Personal comments: When I began residency, this text was included in the bundle of books given to us by our residency program. Many of my attendings encouraged me to begin reading it as early as CA1 year (after I gained my footing as a new anesthesia resident), and I did. Initially, I used the book for primary learning, to augment the other texts I used regularly. I appreciated its figures and question-based format (i.e. one set of questions in chapter 1 discusses how to detect auto-PEEP and choose between PCV and VCV, and the next two numbered questions cover the differential diagnosis of bronchospasm and the appropriate management of a sudden increase in PIPs under GETA, with commentary on intraoperative anaphylaxis and references to related chapters in Barash’s “Clinical Anesthesia,” Stoelting’s “Anesthesia and Co-existing Disease” and a review article entitled “Perioperative considerations for the patient with asthma and bronchospasm”). The answers provided to subsequent questions include a flow chart for “a systematic approach to emergence and extubation,” which includes whether the patient should be a candidate for deep extubation and what criteria would be criteria for continued postoperative intubation, and a question response that describes the rationale for deliberating whether you would consider deep extubation in this specific patient.

The question-answer based format (paired with high-impact figures and tables covering critical issues) makes Yao and Artusio compelling, clinically oriented and practical reading. As I progressed through residency and found myself beyond the point of wanting to read the pertinent chapter in Jaffe (“Anesthesiologist’s Manual of Surgical Procedures”) the night before a given case, I began to read the pertinent chapter (or part thereof) in Yao and Artusio. This book came to feel (to me) like a trusted companion during residency (where I could focus on bite-sized chunks to study every week), and I used it longitudinally. Yao and Artusio isn’t intended to replace a comprehensive text such as Miller or Barash: rather, Yao and Artusio is problem-oriented, which is emphasized right in its title. Our clinical practice is problem-oriented as well (as is the SOE). It’s important to acknowledge some inherent limitations due to the conciseness of the text: it’s no replacement for a primary comprehensive anesthesia textbook (but it’s not “short” either – Yao and Artusio is 1165 pages, albeit with much less condensed page formatting and smaller physical pages than the comprehensive anesthesia textbooks such as Miller, Barash, etc).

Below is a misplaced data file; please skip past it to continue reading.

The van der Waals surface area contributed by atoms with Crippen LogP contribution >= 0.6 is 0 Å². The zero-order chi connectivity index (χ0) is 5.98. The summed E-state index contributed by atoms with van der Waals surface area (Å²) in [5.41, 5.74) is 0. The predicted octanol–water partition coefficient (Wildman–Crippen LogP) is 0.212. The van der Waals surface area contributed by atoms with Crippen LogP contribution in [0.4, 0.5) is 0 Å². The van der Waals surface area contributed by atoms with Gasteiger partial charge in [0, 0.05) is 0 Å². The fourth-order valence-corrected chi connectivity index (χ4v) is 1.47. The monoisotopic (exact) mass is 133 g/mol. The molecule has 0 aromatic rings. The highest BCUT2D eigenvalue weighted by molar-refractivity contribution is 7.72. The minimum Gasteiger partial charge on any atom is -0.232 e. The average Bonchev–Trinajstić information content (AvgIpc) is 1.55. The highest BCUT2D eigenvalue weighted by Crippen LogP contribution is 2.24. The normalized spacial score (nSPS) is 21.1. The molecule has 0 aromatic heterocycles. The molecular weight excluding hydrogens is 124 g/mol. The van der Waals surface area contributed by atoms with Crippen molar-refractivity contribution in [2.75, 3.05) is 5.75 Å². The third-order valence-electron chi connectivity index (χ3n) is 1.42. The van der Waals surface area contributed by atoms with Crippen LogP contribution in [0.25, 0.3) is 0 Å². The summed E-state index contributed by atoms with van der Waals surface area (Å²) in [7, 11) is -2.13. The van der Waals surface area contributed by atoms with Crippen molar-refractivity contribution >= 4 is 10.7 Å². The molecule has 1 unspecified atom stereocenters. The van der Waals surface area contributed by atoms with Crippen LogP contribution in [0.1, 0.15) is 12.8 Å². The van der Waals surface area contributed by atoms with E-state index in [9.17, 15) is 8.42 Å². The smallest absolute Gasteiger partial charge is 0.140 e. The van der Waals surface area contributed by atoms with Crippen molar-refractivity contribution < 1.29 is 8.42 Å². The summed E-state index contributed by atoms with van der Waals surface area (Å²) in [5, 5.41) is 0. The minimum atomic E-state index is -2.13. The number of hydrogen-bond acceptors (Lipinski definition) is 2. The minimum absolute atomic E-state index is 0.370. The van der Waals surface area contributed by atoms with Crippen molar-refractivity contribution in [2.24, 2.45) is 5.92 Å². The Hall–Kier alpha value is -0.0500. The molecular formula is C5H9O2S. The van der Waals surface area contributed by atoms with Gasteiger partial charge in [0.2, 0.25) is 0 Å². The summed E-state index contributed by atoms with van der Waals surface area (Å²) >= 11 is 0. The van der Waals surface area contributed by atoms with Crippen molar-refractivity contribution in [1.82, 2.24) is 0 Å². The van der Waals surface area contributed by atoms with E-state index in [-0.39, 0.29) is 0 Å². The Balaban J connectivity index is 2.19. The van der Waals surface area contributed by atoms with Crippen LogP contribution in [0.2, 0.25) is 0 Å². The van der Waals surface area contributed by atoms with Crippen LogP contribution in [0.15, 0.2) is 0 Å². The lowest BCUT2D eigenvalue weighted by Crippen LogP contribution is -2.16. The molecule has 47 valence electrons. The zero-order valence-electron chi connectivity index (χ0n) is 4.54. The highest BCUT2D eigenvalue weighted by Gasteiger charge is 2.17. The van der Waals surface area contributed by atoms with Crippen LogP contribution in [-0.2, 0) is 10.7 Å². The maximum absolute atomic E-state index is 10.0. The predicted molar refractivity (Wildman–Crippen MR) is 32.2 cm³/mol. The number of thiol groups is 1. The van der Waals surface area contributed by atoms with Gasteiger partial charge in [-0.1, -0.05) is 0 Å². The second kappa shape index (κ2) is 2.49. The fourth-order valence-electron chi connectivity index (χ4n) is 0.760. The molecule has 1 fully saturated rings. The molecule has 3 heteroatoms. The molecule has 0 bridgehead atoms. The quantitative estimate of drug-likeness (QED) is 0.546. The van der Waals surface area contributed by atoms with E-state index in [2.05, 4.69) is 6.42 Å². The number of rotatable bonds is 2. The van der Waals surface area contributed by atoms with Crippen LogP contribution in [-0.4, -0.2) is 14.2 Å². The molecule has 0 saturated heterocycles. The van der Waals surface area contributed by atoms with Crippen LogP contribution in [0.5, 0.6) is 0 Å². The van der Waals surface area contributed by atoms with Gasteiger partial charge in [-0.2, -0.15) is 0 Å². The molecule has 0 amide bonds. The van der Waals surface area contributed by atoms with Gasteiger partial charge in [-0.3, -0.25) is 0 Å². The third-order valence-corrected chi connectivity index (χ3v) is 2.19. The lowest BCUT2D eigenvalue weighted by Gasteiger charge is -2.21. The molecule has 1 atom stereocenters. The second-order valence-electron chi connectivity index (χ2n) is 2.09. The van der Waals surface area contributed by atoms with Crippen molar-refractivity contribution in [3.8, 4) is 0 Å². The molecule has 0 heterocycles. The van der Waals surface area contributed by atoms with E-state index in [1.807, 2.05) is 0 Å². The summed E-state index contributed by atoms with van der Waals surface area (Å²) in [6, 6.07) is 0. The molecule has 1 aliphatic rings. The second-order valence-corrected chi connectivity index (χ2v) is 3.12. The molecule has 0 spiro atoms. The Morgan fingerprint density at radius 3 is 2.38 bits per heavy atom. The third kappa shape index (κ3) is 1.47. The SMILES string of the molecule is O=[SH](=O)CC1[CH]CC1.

Yao and Artusio was the one book I brought with me when I flew to take my oral board exam (don’t worry, an eBook version is included if you buy the paper copy, but sometimes I like flipping through the pages of a text), and I recall reviewing what I considered to be high-yield chapters on important topics I hadn’t recently faced clinically (I was in an out-of-OR fellowship then) in the final weeks and days before the exam (for instance, pediatric chapters include “tracheoesophageal fistula,” “congenital diaphragmatic hernia” and “transposition of the great arteries,” “tetralogy of Fallot,” “congenital heart disease with a cervical mass in infancy” and a sampling of more common entities such as “inflammatory airway disease in childhood: laryngotracheobronchitis” and “post-tonsillectomy hemorrhage.”